History For a Revolutionary Audience

by tigermanifesto

We hail from all corners of the country and have joined together for a common revolutionary objective. And we need the vast majority of the people with us on the road to this objective.

Mao Zedong, “Serve the People”

One of the virtues of the academy is that everyone in the community is presumed to have a minimum standard of education. Unlike a commercial filmmaker––independent or within a large studio system––the presumed audience of an academic writer is a limited and highly interested segment of the population. People within your field are assumed to be both capable of reading your work and interested in it, assuming that it reaches a certain level of quality. Unfortunately, this virtue has an unintended vice attached. Academic audiences are in some ways less demanding of a writer since disciplinary terminology has become self-evident to them and shorthand and inference can save space and time. Writing for the masses, in particular a Marxist writing for the working class and revolutionaries, requires a different set of priorities and stylistic elements. In brief: the proletariat is not interested in history for its own sake. Baroque discussions of historical minutiae do not animate revolutionaries; intellectual weaponry does.

Marxist historians should, because of their political positions, produce writing for non-academic audiences. Abandoning the academy might not be possible for most intellectual workers, but the fact remains that historians can never change the world without engaging that world. Even if you are working within the academy, institutional concerns should not dominate your work; politics should. At no point, however, should this appeal to the masses entail an abandonment of scholarly principles. Nor should intellectual production ever be purely instrumental or polemical. History without factual foundation and correct theoretical explanation are useless to the proletariat, which can only overturn capitalism armed not only with physical weapons but with an accurate understanding of their situation. Nonetheless, that truth has to be made comprehensible to people without graduate educations and relevant to their political needs. These connections have to be drawn out explicitly in historical writing, meaning that Marxists shed any hesitations about using fiery or explicit language in criticizing capitalism.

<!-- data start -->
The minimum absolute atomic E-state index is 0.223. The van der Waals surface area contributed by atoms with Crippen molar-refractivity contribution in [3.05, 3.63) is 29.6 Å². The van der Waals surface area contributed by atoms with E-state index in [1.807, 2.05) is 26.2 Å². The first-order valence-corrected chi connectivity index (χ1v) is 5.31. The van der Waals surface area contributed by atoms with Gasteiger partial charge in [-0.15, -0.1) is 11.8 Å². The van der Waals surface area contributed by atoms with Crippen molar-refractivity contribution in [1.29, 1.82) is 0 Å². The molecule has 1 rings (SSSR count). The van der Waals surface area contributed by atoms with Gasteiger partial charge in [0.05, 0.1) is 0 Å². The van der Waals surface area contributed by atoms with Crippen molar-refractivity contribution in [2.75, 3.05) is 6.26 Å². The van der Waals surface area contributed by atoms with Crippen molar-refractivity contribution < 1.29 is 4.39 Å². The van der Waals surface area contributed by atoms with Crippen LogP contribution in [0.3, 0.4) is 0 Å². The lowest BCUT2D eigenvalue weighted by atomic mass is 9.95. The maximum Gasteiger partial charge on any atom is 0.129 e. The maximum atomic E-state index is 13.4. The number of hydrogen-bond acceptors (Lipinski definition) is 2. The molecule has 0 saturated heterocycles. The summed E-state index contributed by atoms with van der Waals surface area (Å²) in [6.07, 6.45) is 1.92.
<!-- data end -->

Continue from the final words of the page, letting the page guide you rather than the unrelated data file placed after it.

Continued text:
There is another point worth exploring, which I have never seen addressed in my readings of Marxist historians: the question of political organizations. Should historians work not only from the academy but also from communist parties and mass fronts? I believe that, for some historians, the answer is yes. Obviously this presumes that the parties in question have a healthy respect for fierce debate within a democratic centralist framework, but I think that being engaged in concrete political work will have a leavening effect on historians’ usual aridity. Documents and other sources might be the lifeblood of historical analysis, but a writer without a real sense of the stakes of their political, economic, or cultural histories will be more susceptible to the allures of idle speculation or lazy apathy. On the other hand, romantic dreams of revolutionary glory are not helpful either. The reality of political work is largely its drudgery and the painstaking work of self-education. Anchoring oneself in a political organization dedicated to the change you are advocating appears as a fantastic solution to historical timidity. This is not to prescribe party membership as a panacea for the problems of Marxist political or historical thought: most of our problems have to be resolved through our own labour. Still, the greatest fear I have about entering a full-time academic career is that this will be politically sterilizing. The academy is hungry for commitment and it tends to brook no competition.

These problems are worth engaging because the historian’s audience will determine to an extent what subjects they write about, what priorities they take in their research, and the amount of effort they put into writing in a lucid fashion. It’s not “condescension” to write for large audiences, and writing a book meant for workers is not equivalent to putting out another pop-history that flatters petty bourgeois vanity. Obviously, detailed historical problems can require fairly dense treatments because of the complexity involved, but unless we take what we learn in our scholarly work and put it in the service of the masses, what use are our social criticisms and clarion calls?